You’re probably not much excited about Census 2020. Census 2020 begins Jan. 21; the “big day” is April 1 (I know; an unfortunate juxtaposition); and winds up toward the end of the year. For all its flaws and controversies, the census, our once a decade national counting, benchmarks the demographics that explain who we are and predict what we might become.
Data junkie that I am, I figured “let’s see what the last census said about Key West.” (I can see you rolling your eyes.)
Residents and visitors know the Key West state of mind — even without data. That Key West mystique is captured in every trop rock song, in every step along the “Duval Crawl,” in every child who giggles in the Truman Waterfront Park’s splash pad, in every sunset sail or afternoon at the sand bar. It’s there in every argument over the Mall on Duval, sea level rise, homes lost to vacation rentals, moves to the mainland for jobs that pay enough to support a family.
So, does the 2010-2019 census data “prove” the Key West state of mind? I think so; and you already know this:
Key West is not “the Keys” and we most certainly aren’t Florida, although if you haven’t driven the Overseas Highway from end-to-end you might not understand the demographic and cultural differences that separate Key West from its neighbors. We are a city of 26,000 permanent residents and we welcome hundreds of thousands of visitors. Tourists are our only significant revenue stream.
We are not Disney World’s Key West. We are a city with people who work for a living, take kids to school, argue politics, complain about taxes and too many cars and not enough parking. We scramble to pay ever-increasing rent and many work two or three jobs.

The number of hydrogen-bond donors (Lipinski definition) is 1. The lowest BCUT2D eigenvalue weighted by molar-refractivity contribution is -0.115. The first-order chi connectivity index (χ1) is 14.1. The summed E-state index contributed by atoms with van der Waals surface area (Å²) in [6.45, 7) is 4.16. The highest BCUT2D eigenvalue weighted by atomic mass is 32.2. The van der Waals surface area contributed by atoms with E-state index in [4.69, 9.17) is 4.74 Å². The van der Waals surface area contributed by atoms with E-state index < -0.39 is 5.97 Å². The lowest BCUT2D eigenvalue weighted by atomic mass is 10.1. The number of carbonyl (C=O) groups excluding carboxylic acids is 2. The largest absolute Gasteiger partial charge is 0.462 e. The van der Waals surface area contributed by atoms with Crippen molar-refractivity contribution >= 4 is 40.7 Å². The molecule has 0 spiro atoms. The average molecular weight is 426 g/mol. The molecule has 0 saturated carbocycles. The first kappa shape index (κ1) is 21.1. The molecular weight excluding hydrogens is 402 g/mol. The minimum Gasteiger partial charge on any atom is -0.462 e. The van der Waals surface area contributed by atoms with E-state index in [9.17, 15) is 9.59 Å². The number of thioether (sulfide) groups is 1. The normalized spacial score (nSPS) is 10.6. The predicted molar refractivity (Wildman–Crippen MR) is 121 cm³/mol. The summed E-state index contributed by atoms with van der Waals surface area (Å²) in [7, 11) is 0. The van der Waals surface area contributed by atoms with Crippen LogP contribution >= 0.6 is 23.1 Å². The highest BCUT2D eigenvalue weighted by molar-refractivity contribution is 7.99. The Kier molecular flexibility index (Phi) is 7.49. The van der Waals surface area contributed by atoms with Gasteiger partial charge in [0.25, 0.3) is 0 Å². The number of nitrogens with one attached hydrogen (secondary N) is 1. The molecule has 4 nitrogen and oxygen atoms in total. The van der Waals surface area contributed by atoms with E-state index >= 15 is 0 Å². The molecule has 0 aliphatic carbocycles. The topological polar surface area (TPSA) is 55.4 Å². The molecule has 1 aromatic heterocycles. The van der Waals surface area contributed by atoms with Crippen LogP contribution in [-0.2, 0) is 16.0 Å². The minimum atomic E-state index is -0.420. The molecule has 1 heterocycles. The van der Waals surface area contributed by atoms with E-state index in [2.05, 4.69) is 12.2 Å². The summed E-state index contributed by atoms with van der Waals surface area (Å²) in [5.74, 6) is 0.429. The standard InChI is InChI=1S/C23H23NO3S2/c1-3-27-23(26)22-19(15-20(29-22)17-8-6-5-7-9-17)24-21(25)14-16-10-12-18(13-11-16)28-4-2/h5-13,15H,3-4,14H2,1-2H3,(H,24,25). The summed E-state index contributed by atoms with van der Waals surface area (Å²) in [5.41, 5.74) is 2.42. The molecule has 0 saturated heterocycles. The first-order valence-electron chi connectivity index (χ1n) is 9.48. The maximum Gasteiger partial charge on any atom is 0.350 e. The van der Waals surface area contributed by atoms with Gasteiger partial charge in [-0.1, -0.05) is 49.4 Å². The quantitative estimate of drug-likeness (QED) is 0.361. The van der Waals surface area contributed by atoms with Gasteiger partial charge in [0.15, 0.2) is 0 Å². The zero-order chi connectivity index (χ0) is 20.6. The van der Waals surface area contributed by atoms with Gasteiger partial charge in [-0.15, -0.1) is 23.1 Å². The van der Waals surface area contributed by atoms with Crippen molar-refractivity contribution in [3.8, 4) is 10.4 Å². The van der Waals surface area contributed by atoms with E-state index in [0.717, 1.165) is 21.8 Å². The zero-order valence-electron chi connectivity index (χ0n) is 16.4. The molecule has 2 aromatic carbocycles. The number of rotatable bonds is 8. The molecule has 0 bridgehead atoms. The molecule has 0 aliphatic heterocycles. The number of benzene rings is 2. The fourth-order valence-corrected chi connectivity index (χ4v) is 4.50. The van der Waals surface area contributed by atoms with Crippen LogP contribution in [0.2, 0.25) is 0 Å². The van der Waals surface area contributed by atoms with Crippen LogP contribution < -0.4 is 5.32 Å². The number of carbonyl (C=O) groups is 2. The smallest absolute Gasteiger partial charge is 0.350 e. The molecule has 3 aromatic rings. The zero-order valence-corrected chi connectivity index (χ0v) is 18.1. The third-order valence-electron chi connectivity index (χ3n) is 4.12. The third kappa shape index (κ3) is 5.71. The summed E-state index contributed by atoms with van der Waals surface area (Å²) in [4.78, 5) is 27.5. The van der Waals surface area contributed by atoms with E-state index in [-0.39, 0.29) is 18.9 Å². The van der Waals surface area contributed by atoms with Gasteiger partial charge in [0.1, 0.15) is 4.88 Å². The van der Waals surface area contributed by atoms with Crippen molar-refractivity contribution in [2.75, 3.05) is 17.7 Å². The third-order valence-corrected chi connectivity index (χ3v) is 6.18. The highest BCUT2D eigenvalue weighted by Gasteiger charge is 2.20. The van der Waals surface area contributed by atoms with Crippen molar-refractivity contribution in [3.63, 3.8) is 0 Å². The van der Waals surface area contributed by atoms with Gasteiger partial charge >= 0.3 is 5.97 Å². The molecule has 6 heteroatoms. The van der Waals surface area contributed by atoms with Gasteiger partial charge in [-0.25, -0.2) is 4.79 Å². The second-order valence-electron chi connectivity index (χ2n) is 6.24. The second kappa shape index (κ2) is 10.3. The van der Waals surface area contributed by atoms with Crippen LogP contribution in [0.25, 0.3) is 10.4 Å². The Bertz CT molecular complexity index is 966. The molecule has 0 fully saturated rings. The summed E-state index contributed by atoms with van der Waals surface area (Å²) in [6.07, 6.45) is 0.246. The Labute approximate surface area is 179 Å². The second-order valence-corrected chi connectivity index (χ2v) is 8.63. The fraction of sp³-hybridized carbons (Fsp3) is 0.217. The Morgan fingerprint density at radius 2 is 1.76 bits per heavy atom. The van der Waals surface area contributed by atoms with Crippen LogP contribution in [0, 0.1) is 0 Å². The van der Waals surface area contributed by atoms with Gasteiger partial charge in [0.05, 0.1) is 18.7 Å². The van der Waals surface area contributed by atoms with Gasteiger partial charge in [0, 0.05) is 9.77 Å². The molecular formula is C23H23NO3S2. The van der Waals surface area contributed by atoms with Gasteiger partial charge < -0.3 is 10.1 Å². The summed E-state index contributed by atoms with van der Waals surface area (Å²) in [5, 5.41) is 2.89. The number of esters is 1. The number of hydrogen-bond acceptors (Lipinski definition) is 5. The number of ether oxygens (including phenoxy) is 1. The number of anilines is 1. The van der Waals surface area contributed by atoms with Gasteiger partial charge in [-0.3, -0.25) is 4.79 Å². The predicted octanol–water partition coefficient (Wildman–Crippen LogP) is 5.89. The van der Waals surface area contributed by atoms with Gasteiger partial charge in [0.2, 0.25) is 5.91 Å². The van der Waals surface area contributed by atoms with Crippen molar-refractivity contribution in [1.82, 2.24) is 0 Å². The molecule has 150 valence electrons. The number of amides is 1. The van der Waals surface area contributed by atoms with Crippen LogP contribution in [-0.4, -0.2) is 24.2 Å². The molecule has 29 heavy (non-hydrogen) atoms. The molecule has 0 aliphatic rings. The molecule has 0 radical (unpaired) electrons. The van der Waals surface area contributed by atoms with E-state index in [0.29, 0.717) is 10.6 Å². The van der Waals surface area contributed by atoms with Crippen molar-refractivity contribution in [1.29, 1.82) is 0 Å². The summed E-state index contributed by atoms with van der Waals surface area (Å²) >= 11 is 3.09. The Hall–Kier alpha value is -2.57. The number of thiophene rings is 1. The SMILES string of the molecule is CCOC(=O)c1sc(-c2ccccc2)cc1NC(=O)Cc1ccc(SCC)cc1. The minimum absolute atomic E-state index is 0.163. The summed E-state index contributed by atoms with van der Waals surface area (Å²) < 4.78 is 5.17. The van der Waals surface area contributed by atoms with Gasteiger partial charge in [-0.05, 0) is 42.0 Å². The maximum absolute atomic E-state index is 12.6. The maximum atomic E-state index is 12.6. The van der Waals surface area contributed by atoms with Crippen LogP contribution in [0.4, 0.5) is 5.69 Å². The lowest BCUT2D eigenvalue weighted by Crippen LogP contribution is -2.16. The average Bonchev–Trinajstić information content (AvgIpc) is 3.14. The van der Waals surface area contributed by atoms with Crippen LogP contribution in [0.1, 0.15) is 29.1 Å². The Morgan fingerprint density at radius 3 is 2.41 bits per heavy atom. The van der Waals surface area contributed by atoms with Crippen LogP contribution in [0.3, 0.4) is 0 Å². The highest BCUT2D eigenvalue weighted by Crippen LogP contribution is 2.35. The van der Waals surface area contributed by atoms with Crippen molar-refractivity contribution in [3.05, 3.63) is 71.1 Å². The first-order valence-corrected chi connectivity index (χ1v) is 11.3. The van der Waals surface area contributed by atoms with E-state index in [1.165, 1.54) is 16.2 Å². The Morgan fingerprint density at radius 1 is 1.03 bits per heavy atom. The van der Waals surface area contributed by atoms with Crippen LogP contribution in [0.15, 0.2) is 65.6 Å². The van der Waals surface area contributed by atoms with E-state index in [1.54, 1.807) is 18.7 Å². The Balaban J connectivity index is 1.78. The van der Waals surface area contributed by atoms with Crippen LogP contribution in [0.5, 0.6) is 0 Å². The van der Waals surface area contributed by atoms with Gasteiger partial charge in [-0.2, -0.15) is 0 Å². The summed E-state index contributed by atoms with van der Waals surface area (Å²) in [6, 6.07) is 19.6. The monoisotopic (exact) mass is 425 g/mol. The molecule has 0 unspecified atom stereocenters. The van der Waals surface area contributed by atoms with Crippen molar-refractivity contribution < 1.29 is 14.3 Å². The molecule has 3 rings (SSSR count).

Our population will be statistically unchanged over the next decade at about 26,000 permanent residents. This is one stat I have trouble believing. I think the permanent population will decline. The last census simply couldn’t account for the escalation of vacation rentals/investment homes, housing costs, the failure of wages to keep up with the cost of living and the wholly unpredictable nature of Mother Nature.
We’re older than the rest of Florida. Our average age is 42 and we’re projected to get older overall, staying well ahead of the state average. And more of us are going to be 65-plus, while the percentage of 25-54-year-olds will decline.
There are more men than women. About 45 percent of our island population is female. About 55 percent is male.
Key West is an island of blue in a red sea. Enough said.
We are less likely to live in a family household. While 80 percent of Floridians live in a family household, 61 percent of Key West folks do. Thirty-seven percent live in non-family households, almost twice the rest of the state. This won’t change.
We have more household income. The average household income is $87,538 compared to the state at $70,942. Don’t let that confuse you. It’s skewed because there are so many retired and/or wealthy households, not because most workers make a lot. Our cost of housing is one of the top five most expensive in the country – purchase and rental.
We are educated. From some college through graduate school, we are higher than the state average.
We are diverse. About 66 percent of Key West is white-non-Hispanic. Hispanic/Latino makes up about 21 percent and almost all of that number is of Cuban descent. African-Americans make up about 9.5 percent and that includes blacks of Caribbean descent.
We are “thriving boomers with full pockets and empty nests,” according to the demographers, followed by “significant singles with a Bohemian groove” and “significant singles and starters.”
We rent our homes; we don’t own them. About 42 percent of us live in the homes we own. More than 57 percent rent the homes in which they live. That contrasts sharply with the state’s 67 percent owner-occupied home and 32 percent rentals.
We work. Almost 63 percent are employed in the civilian labor force compared to the state average of 55 percent. Almost four percent are military, compare to the state at 0.37 percent. And we work primarily in entertainment services, like tourist attractions, retail and food preparation and service. The rest are in office administration, managerial roles and professional specialties.
All that from census data. Sounds familiar, right?